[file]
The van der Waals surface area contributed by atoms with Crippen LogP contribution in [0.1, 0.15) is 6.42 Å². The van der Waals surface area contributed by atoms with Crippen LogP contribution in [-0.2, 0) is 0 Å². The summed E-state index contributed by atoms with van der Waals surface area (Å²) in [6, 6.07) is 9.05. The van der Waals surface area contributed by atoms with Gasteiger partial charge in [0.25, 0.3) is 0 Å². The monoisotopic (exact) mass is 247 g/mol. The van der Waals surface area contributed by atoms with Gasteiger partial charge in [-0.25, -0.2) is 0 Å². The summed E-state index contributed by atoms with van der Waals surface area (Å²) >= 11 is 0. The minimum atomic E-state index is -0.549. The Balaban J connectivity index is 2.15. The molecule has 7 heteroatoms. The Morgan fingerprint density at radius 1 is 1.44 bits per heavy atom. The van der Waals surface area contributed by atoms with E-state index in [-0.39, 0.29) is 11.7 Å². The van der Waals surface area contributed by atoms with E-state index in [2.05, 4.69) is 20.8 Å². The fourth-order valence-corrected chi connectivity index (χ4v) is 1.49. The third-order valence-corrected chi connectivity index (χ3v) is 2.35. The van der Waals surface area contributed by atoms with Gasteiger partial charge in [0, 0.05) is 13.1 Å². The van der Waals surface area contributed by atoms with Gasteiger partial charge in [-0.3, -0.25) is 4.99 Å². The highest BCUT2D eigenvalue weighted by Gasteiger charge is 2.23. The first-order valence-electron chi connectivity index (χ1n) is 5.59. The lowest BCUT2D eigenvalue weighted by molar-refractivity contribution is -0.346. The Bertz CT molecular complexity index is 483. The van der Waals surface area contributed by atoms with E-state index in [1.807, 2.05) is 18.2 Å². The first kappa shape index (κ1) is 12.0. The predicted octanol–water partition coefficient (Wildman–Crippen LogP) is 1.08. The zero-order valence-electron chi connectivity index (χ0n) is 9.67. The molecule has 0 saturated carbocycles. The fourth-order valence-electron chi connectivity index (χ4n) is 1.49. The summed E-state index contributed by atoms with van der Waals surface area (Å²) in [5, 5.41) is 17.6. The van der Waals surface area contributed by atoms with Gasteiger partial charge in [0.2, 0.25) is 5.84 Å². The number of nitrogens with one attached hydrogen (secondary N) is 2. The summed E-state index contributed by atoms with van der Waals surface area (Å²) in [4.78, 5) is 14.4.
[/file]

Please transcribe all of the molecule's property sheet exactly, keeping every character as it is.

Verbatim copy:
The van der Waals surface area contributed by atoms with Crippen LogP contribution in [0.1, 0.15) is 6.42 Å². The van der Waals surface area contributed by atoms with Crippen LogP contribution in [-0.2, 0) is 0 Å². The summed E-state index contributed by atoms with van der Waals surface area (Å²) in [6, 6.07) is 9.05. The van der Waals surface area contributed by atoms with Gasteiger partial charge in [0.25, 0.3) is 0 Å². The monoisotopic (exact) mass is 247 g/mol. The van der Waals surface area contributed by atoms with Gasteiger partial charge in [-0.25, -0.2) is 0 Å². The summed E-state index contributed by atoms with van der Waals surface area (Å²) >= 11 is 0. The minimum atomic E-state index is -0.549. The Balaban J connectivity index is 2.15. The molecule has 7 heteroatoms. The Morgan fingerprint density at radius 1 is 1.44 bits per heavy atom. The van der Waals surface area contributed by atoms with E-state index in [-0.39, 0.29) is 11.7 Å². The van der Waals surface area contributed by atoms with E-state index in [2.05, 4.69) is 20.8 Å². The fourth-order valence-corrected chi connectivity index (χ4v) is 1.49. The third-order valence-corrected chi connectivity index (χ3v) is 2.35. The van der Waals surface area contributed by atoms with Gasteiger partial charge in [0, 0.05) is 13.1 Å². The van der Waals surface area contributed by atoms with Gasteiger partial charge in [-0.3, -0.25) is 4.99 Å². The highest BCUT2D eigenvalue weighted by Gasteiger charge is 2.23. The first-order valence-electron chi connectivity index (χ1n) is 5.59. The lowest BCUT2D eigenvalue weighted by molar-refractivity contribution is -0.346. The Bertz CT molecular complexity index is 483. The van der Waals surface area contributed by atoms with E-state index in [1.807, 2.05) is 18.2 Å². The first kappa shape index (κ1) is 12.0. The predicted octanol–water partition coefficient (Wildman–Crippen LogP) is 1.08. The zero-order valence-electron chi connectivity index (χ0n) is 9.67. The molecule has 0 saturated carbocycles. The fourth-order valence-electron chi connectivity index (χ4n) is 1.49. The summed E-state index contributed by atoms with van der Waals surface area (Å²) in [5, 5.41) is 17.6. The van der Waals surface area contributed by atoms with Gasteiger partial charge in [0.2, 0.25) is 5.84 Å². The number of nitrogens with one attached hydrogen (secondary N) is 2. The summed E-state index contributed by atoms with van der Waals surface area (Å²) in [4.78, 5) is 14.4.